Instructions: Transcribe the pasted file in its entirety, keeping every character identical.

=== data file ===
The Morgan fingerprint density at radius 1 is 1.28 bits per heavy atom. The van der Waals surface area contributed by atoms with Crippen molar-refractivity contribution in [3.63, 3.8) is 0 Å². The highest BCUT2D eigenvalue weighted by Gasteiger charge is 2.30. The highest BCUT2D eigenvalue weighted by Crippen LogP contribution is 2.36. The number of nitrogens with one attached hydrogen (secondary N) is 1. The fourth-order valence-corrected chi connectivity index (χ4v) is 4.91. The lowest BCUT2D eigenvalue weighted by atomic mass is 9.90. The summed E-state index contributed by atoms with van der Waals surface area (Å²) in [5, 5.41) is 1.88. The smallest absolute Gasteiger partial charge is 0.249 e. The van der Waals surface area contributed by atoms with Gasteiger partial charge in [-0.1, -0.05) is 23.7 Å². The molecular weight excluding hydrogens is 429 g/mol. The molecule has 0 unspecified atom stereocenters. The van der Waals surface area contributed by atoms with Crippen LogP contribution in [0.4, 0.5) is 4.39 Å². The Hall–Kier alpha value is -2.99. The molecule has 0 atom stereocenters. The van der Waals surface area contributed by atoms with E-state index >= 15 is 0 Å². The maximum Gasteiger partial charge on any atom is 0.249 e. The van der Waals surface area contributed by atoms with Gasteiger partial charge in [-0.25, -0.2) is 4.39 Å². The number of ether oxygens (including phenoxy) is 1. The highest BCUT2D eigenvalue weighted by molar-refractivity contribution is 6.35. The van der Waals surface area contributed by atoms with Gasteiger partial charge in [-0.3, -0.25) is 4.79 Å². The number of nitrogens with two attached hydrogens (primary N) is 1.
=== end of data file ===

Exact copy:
The Morgan fingerprint density at radius 1 is 1.28 bits per heavy atom. The van der Waals surface area contributed by atoms with Crippen molar-refractivity contribution in [3.63, 3.8) is 0 Å². The highest BCUT2D eigenvalue weighted by Gasteiger charge is 2.30. The highest BCUT2D eigenvalue weighted by Crippen LogP contribution is 2.36. The number of nitrogens with one attached hydrogen (secondary N) is 1. The fourth-order valence-corrected chi connectivity index (χ4v) is 4.91. The lowest BCUT2D eigenvalue weighted by atomic mass is 9.90. The summed E-state index contributed by atoms with van der Waals surface area (Å²) in [5, 5.41) is 1.88. The smallest absolute Gasteiger partial charge is 0.249 e. The van der Waals surface area contributed by atoms with Gasteiger partial charge in [-0.1, -0.05) is 23.7 Å². The molecular weight excluding hydrogens is 429 g/mol. The molecule has 0 unspecified atom stereocenters. The van der Waals surface area contributed by atoms with Crippen LogP contribution in [0.4, 0.5) is 4.39 Å². The Hall–Kier alpha value is -2.99. The molecule has 0 atom stereocenters. The van der Waals surface area contributed by atoms with E-state index >= 15 is 0 Å². The maximum Gasteiger partial charge on any atom is 0.249 e. The van der Waals surface area contributed by atoms with Gasteiger partial charge in [-0.25, -0.2) is 4.39 Å². The number of ether oxygens (including phenoxy) is 1. The highest BCUT2D eigenvalue weighted by molar-refractivity contribution is 6.35. The van der Waals surface area contributed by atoms with Gasteiger partial charge in [-0.3, -0.25) is 4.79 Å². The number of nitrogens with two attached hydrogens (primary N) is 1.